In summary: “Not the End of the World”, “Remedial Chaos Theory”, Portal 2, Abigail Nussbaum.

Make Way for Tomorrow

Robert Sherman, one half of the Sherman brothers, died yesterday. You might not know who they were, but I bet you can whistle one of their songs. I haven’t knowingly seen or heard “Chitty Chitty Bang Bang” for twenty years, and yet when I read that obituary it immediately popped into my head, and I still know all the words. In the terrifyingly large portion of my brain occupied with remembering song lyrics, I reckon the Sherman Brothers are taking up a good few percent.

When I was a kid, we went to Walt Disney World. This was the early nineties, when Epcot was still attempting to be educational and fun, mostly through the medium of insanely catchy songs – not all written by the Shermans, but all with the general theme of how amazing science/the world/the universe was. One of the rides was Journey into Imagination, a ride housed in a double glass pyramid, which took you on a trip through someone’s imagination, with a little purple dragon called Figment (voiced by Dave Goelz) and a Sherman Brothers song that lodged itself in your brain and never left. Yes, it was astonishingly cheesy by adult standards, but as a six-year-old it was enthralling. So enthralling that when they revamped it, in favour of a much less charming ride where Eric Idle berated you for lack of imagination, it lasted two years before revamped it again, and put Figment back in.

(In the same building you could also see Captain Eo, probably the first 3D film I ever saw, in which Michael Jackson saves the universe through the power of dance. It was a lot better when I was six.)

Not all of their songs were earwormy in a good way – I’m afraid to mention “It’s A Small World”, because I imagine it is now lodged permanenly in your brain – but one of their most earwormy songs is probably the best summary of the Walt Disney thinking that still ran through the theme parks even after his death. It’s about looking towards the future of technology and mankind, but couched in nostalgia for the past and a future that seems limited by what a man in 1960s America could imagine. “There’s a Great Big Beautiful Tomorrow” plays during the Carousel of Progress, a twenty-minute show devoted to how technology has changed our lives[2] and will continue to do so, and like the song it is relentless. It was first developed for the 1964 World’s Fair and is now horribly dated but still has a certain charm, or at least provides an air-conditioned place to sit during the Florida summer.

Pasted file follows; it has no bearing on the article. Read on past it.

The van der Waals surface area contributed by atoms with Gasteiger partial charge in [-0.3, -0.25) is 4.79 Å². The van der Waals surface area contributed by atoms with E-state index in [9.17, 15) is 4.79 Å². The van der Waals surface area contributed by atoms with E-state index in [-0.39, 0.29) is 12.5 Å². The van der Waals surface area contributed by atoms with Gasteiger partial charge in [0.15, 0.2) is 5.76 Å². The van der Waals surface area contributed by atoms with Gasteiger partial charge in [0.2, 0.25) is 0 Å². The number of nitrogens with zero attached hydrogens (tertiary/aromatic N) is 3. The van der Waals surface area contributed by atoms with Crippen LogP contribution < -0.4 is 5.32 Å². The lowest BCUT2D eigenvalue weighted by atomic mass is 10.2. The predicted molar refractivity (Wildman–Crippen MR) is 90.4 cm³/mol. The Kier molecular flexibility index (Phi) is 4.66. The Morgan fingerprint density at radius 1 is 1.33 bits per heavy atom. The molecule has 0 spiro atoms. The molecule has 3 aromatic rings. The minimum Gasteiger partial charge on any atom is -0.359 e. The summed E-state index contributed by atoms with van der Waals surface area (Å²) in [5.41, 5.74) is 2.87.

It’s easy to parody Disney and this frame of mind – Cave Johnson and to a lesser extent Andrew Ryan[1]Iron Man 2. The Stark Expo from 1974 is a pretty direct reference to the 1964 World’s Fair in New York, and if you’ve ever seen the video of Walt Disney talking about his plans for Epcot, you’ll recognise it in the footage of Roger Sterling Howard Stark that Tony spends so long watching. (There’s a model of Epcot just like the model of the Expo, although to my knowledge it does not contain hidden information about a new element.) And what better was to top off your Disney parody? With an upbeat Sherman brothers song about the joys of tomorrow, instantly recognisable as one of their songs to any one who grew up with them.

[1] Well, the lives of the average American suburban two kids and a dog family at least.
[2] I know Andrew Ryan = Ayn Rand (or maybe Howard Hughes), but there’s an Ayn Rand quote up on the wall in Epcot Center, next to inspirational quotes from Charles Lindberg, Herman Melville, and Disney himself.